Mahuka & Vollrath Win Marine Science Scholarships

Former American Samoa Community College (ASCC) students Casidhe “Cassie” Mahuka and Johann Vollrath are the inaugural recipients of the ASCC Marine Science Program Scholarships.

To help build research and sustainability capacity and support American Samoa’s budding marine scientists, Hawaii Sea Grant Extension Agent Kelley Anderson Tagarino, based at ASCC, has secured funding for scholarships from the National Oceanic and Atmospheric Administration (NOAA) Coral Reef Conservation Program, in collaboration with the local Coral Reef Advisory Group (CRAG) and the American Samoa Government Department of Marine and Wildlife Resources.

The funding will provide $40,000 in scholarships from fall 2020 to spring 2022.

Although American Samoa has the oldest regularly monitored coral reef transect and is in many ways the cradle of coral reef science, the territory still has too few local coral researchers.

These scholarships are part of the ongoing effort to build local capacity in the marine sciences and encourage more Samoan students to pursue science fields and protect the islands precious natural resources.

“This is a competitive, merit-based scholarship to provide opportunities for current ASCC Marine Science students who have been accepted to a four-year university, as well as ASCC graduates who are now pursuing a Bachelor or graduate degree in Marine Science or a related field,” explained Kelley Anderson Tagarino, an Extension Faculty of the University of Hawaii Sea Grant College Program who teaches Aquaculture and Marine Science at ASCC.

Johann Vollrath, an ASCC graduate now pursuing a degree in Marine Biology at the University of Hawaii at Manoa, expressed enthusiasm for his experience in the field while at ASCC.

“Before joining the ASCC Marine Science program, I had volunteered with the National Park Service and the National Marine Sanctuary,” he recalled. “But with the Marine Science program, I gained more knowledge and experience than I had previously, in part due to the management of the program and how well they found experience opportunities for the students.”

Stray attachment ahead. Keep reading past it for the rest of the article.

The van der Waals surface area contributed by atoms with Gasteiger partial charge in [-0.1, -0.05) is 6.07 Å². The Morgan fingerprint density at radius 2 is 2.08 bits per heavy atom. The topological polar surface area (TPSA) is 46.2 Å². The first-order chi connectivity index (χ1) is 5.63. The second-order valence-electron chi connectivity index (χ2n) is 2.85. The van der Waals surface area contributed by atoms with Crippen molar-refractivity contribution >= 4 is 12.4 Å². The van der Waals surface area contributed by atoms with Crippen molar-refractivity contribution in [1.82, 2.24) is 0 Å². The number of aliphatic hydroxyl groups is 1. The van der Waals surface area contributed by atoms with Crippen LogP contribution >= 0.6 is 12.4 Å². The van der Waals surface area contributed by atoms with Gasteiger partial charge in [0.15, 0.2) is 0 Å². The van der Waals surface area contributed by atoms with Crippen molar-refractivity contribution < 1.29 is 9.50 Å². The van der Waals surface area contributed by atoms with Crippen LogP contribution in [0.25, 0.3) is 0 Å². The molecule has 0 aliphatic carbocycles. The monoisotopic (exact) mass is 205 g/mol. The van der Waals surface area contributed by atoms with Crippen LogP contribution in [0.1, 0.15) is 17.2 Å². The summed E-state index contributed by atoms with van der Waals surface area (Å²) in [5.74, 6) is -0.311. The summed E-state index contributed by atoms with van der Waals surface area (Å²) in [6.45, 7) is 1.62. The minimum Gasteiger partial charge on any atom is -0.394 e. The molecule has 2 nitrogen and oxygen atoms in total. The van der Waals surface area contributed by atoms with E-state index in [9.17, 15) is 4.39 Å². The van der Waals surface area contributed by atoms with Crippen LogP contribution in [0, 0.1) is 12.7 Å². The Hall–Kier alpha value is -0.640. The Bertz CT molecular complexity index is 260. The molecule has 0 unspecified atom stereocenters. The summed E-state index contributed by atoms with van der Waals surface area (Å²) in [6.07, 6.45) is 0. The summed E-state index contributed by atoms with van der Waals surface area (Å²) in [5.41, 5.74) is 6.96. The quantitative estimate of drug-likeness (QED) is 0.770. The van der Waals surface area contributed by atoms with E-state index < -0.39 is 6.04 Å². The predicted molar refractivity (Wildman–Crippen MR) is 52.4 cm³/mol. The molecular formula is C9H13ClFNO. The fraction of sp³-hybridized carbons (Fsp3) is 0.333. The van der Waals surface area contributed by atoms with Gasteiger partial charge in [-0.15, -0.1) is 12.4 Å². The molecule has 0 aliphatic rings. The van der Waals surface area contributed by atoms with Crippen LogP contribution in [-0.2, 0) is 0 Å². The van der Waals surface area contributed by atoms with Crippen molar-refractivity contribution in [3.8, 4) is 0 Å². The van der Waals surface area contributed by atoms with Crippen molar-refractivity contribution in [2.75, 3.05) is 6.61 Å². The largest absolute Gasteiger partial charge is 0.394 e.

Vollrath considers Marine Biology a career possibility and says he would like to help protect and preserve American Samoa’s environment. “My plan involves returning home at some point and using the knowledge and experience that I’ve gained to contribute to the work being done to manage our valuable marine resources,” he shared via email.

Cassie Mahuka attended ASCC for a year before transferring to Chaminade University in Honolulu. Currently a Junior pursuing a double major in Environmental Science and Environmental Studies, she credits the ASCC Marine Science program for helping her determine her academic direction. “Studying Marine Science at ASCC was one of the best decisions I ever made,” she said.

“The program taught me so much and also provided an abundant amount of opportunities.” Mahuka would also like to someday work at ensuring the well-being of the Territory’s natural resources. “I can see myself working with the National Park of American Samoa, the Marine and Wildlife Program, or the Environmental Protection Agency,” she reflected.

“My goal is to come back home after I get my Bachelor’s degree, get a couple years of working experience, and then to hopefully get my Masters and maybe one day, my PhD.”

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